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The fab four

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Whether it's the teams that were expected to advance this far or not, there's no question the four that remain have played the best hockey and for that reason are still alive for the Stanley Cup.

While it seems the Detroit Red Wings and Pittsburgh Penguins have barely broken a sweat in the first two rounds, the Dallas Stars and Philadelphia Flyers have done nothing short of tremendous work to reach the conference finals.

The defending champion Anaheim Ducks, the East's top-seeded Montreal Canadiens, the trendy favorite San Jose Sharks and the star-laden New York Rangers have all fallen by the wayside.

Long departed are last year's finalists, the Ottawa Senators, Martin Brodeur and the New Jersey Devils, Alexander Ovechkin and his upstart Washington Capitals, the gutsy Boston Bruins, the resilient Colorado Avalanche, a hardnosed pack of Calgary Flames, the well-coached Minnesota Wild and surprising Nashville Predators.

Clearly the Red Wings and Penguins, respective Nos. 1 and 2 seeds in the West and East, will be cast in the role of favorites to advance to the Cup Finals, but somehow you figure that's just the way both the Stars and Flyers, originally seeded Nos. 5 and 6, in the West and East, respectively, would like this.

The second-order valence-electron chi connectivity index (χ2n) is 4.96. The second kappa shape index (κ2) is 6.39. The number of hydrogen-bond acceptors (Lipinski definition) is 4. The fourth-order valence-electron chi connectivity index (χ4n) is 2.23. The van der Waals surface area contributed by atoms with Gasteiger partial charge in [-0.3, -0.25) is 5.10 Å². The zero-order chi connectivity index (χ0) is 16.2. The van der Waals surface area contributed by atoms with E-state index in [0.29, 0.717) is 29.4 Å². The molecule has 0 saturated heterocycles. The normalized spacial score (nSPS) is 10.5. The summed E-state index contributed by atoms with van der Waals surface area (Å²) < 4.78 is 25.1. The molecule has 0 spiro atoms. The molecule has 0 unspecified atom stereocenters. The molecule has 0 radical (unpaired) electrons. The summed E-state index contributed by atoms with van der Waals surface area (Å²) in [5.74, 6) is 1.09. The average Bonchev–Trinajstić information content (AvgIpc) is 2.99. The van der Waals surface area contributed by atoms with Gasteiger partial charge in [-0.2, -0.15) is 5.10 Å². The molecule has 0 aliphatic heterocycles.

West finals: Dallas Stars-Detroit Red Wings

While Detroit cruised to a four-game sweep of Colorado in the conference semifinals that was capped by an 8-2 rollover in Game 4 on Thursday, Dallas had to endure two mentally and physically draining series against Pacific Division rivals Anaheim and San Jose.

The key in both earlier-round triumphs was the Stars' ability to win the first two games of each series on the road. They went one better against San Jose, rolling up a 3-0 lead before finding out that getting that fourth win truly was the most difficult. It didn't come until 69:03 of overtime during a Game 6 that started Sunday night in Dallas but didn't end until the wee hours of Monday morning.

Fatigue could certainly be a factor for Dallas as the series against Detroit opens on Thursday. The Red Wings are notorious for defending home ice, and Dallas would appear to have its hands full to even hope for a split of the first two games.

Dallas came out of the San Jose series in better health than when it started the six-game showdown. If there was any question about Sergei Zubov, who returned for Game 3 after being out since mid-January, the veteran defenseman answered that with his 53:50 of ice time in Game 6.

The Stars are still missing another veteran defenseman, Philippe Boucher, but youngsters such as Nicklas Grossman and Mark Fistric are filling in admirably. Matt Niskanen is another rookie on the backline, but after 11 playoff games and 78 in the regular season, the mid-season "Young Star" has to be considered a young veteran at this stage.

Where the Stars will have their hands full is the Red Wings' ability to possess the puck. Detroit seems to have it 65-70 percent of the time. The Red Wings are patient, they're quick on transition and they just never seem to stop coming at you.